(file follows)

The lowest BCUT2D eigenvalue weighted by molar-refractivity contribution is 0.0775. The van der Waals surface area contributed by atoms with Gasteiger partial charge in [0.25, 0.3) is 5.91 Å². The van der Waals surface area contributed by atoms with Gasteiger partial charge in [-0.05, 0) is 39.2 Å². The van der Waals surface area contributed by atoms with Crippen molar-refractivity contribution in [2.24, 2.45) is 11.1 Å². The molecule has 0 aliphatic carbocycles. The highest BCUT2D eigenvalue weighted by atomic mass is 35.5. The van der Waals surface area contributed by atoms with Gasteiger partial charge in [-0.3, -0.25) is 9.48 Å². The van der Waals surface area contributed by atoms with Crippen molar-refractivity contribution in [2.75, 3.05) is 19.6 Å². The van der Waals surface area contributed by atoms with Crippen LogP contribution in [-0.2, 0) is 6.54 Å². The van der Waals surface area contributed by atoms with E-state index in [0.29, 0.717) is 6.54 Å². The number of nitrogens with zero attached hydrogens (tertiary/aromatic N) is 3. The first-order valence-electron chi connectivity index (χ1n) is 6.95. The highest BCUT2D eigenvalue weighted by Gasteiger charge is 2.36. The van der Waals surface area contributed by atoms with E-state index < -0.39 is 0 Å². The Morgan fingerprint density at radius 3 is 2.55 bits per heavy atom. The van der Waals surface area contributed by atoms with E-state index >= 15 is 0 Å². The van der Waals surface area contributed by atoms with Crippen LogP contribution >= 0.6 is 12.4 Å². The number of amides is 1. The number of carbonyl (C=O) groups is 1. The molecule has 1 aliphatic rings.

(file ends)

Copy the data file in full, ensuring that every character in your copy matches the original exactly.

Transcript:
The lowest BCUT2D eigenvalue weighted by molar-refractivity contribution is 0.0775. The van der Waals surface area contributed by atoms with Gasteiger partial charge in [0.25, 0.3) is 5.91 Å². The van der Waals surface area contributed by atoms with Gasteiger partial charge in [-0.05, 0) is 39.2 Å². The van der Waals surface area contributed by atoms with Crippen molar-refractivity contribution in [2.24, 2.45) is 11.1 Å². The molecule has 0 aliphatic carbocycles. The highest BCUT2D eigenvalue weighted by atomic mass is 35.5. The van der Waals surface area contributed by atoms with Gasteiger partial charge in [-0.3, -0.25) is 9.48 Å². The van der Waals surface area contributed by atoms with Crippen molar-refractivity contribution in [2.75, 3.05) is 19.6 Å². The van der Waals surface area contributed by atoms with Crippen LogP contribution in [-0.2, 0) is 6.54 Å². The van der Waals surface area contributed by atoms with E-state index in [0.29, 0.717) is 6.54 Å². The number of nitrogens with zero attached hydrogens (tertiary/aromatic N) is 3. The first-order valence-electron chi connectivity index (χ1n) is 6.95. The highest BCUT2D eigenvalue weighted by Gasteiger charge is 2.36. The van der Waals surface area contributed by atoms with E-state index < -0.39 is 0 Å². The Morgan fingerprint density at radius 3 is 2.55 bits per heavy atom. The van der Waals surface area contributed by atoms with E-state index >= 15 is 0 Å². The van der Waals surface area contributed by atoms with Crippen LogP contribution >= 0.6 is 12.4 Å². The number of amides is 1. The number of carbonyl (C=O) groups is 1. The molecule has 1 aliphatic rings.